Our long-term objective is to improve outcomes for pediatric liver transplant recipients with discoveries to guide clinical decision-making related to immunosuppression management in general and immunosuppression minimization and/or withdrawal in specific. In 2007, an NIH-sponsored consensus conference on long-term outcomes in pediatric liver transplantation concluded that (1) long-term immunosuppression precipitates substantial non-immune and immune-related complications and that (2) identification of biomarkers that inform immunologic mechanisms of tolerance would lessen the risk for complications and lead to intervention studies to individualize, minimize, and/or withdraw immunosuppression. The conclusion of the consensus conference is strongly aligned with the NIAID mission in transplant immunology to "conduct clinical trials to evaluate approaches that include tolerogenic, anti-inflammatory, and immunomodulatory strategies to treat and prevent immune-mediated diseases and to explore the mechanisms of action of such approaches. To directly address the challenges put forth at the consensus conference and by NIAID, we will conduct a multi-center, single arm, prospective, longitudinal study to test the hypothesis that a defined subset of pediatric liver transplant recipients can safely and durably withdraw from immunosuppression (Aim 1). The primary endpoint will be the proportion of participants who are operationally tolerant, defined as those who successfully withdraw from immunosuppression and maintain normal allograft status, assessed by liver biopsy and liver tests, 12 months after the last immunosuppression dose. We will conduct an extensive battery of translational studies, engaging research teams within and outside the Immune Tolerance Network, the goal of which is to identify and validate a cross- platform biomarker predictive of operational tolerance (Aim 2) The current study provides an innovative and comprehensive approach, bringing together clinical experts, leaders in transplant pathology and leaders in transplant immunology to address critical gaps in knowledge. The expected outcome of the study will be the identification of a clinical phenotype of operational tolerance that will enable us to derive and validate a cross platform - clinical, histological, transcriptional, and/or immunologic - biomarker predictive of operational tolerance, and in doing so, substantially alter the long-term immunosuppression management of stable pediatric liver transplantation.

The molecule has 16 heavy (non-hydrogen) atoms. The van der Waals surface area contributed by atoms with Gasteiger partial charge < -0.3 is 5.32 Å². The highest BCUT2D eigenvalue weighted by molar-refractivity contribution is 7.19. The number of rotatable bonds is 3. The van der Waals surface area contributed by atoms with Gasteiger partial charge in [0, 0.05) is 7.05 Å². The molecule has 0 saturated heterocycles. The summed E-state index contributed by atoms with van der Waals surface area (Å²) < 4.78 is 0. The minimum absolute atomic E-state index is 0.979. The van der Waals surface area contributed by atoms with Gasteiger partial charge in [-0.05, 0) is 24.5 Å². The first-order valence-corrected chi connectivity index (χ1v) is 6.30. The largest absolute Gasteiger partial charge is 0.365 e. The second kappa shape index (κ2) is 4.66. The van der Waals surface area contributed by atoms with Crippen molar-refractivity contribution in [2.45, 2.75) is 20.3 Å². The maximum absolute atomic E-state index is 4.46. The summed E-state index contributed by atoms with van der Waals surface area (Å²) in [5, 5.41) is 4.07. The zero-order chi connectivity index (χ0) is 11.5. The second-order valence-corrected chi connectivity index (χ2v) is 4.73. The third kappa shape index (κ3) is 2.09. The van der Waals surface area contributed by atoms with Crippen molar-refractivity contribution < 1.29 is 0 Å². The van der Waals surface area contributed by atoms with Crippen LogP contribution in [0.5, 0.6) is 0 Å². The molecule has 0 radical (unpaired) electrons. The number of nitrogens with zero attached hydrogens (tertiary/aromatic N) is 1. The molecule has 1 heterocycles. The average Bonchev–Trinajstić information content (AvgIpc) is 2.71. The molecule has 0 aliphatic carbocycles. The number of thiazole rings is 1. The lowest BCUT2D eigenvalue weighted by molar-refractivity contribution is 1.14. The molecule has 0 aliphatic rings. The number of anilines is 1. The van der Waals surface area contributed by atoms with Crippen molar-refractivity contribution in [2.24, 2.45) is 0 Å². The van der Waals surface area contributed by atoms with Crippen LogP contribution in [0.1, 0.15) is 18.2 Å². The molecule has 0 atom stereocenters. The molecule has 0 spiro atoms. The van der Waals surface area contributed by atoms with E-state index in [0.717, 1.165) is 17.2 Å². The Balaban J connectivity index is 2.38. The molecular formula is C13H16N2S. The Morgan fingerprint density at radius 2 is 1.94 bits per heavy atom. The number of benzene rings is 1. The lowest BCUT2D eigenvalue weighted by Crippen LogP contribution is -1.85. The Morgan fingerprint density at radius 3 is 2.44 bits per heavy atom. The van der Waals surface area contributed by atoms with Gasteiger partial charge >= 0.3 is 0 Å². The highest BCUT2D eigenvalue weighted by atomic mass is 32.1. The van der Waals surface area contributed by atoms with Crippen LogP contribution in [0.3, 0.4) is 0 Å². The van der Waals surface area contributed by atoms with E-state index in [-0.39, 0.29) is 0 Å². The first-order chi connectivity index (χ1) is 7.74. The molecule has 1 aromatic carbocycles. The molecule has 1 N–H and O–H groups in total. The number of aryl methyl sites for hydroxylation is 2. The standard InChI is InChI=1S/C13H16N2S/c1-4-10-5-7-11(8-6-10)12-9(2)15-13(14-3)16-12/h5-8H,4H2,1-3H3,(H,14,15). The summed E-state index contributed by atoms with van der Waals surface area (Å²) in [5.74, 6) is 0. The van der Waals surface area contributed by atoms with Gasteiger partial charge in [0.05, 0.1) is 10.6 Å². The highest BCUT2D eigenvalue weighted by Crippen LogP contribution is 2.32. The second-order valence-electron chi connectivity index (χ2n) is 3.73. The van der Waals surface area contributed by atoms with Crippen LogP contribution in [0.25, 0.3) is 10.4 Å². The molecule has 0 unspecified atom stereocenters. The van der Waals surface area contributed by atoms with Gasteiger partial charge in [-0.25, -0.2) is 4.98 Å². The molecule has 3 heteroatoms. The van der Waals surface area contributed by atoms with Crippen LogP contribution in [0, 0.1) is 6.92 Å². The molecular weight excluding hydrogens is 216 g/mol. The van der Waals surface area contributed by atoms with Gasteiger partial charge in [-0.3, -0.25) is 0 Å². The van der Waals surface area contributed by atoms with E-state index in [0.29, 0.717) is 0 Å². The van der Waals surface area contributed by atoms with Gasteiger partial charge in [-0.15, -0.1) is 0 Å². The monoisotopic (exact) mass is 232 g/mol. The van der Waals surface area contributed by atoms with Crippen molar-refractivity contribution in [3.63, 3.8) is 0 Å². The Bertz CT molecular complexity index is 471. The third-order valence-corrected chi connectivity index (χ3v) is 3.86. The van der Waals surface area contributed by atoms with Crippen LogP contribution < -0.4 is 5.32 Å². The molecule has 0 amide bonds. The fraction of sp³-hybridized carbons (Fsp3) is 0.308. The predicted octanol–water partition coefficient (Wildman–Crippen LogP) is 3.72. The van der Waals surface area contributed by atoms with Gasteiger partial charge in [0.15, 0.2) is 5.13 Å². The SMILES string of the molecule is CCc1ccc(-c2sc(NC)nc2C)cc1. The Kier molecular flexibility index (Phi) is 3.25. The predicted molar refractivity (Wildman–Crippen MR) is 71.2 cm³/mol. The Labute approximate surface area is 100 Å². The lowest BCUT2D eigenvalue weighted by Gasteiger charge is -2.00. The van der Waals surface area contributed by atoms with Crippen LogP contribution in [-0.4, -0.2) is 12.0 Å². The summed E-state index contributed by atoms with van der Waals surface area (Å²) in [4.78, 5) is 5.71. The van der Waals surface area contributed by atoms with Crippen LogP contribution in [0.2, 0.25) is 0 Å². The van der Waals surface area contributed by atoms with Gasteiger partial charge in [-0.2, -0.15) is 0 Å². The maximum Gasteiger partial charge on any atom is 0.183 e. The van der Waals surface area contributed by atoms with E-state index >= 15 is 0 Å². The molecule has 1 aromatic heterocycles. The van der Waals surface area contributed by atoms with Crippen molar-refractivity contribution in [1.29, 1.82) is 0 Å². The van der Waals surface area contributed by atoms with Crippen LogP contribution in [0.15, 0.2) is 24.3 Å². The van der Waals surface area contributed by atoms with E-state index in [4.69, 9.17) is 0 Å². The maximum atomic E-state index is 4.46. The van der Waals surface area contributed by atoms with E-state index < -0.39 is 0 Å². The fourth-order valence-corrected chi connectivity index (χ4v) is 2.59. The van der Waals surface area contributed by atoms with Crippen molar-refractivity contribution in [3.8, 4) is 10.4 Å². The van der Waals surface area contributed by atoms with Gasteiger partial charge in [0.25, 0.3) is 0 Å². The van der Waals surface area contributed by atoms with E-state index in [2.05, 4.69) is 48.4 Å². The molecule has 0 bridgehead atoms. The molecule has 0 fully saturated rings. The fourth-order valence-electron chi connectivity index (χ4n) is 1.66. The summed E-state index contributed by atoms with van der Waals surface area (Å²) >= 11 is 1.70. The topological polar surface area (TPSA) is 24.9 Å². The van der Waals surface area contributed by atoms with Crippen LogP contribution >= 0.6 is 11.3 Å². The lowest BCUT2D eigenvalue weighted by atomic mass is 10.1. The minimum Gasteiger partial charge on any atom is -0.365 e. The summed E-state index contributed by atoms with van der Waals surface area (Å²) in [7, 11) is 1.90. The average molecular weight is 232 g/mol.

The objectives of the application are to assess the efficacy of immunosuppression withdrawal for stable pediatric liver transplant recipients and to identify a cross-platform biomarker predictive of operational tolerance. The knowledge gained will redefine clinical practice, freeing targeted patients from the morbidity associated with chronic, lifelong immunosuppression.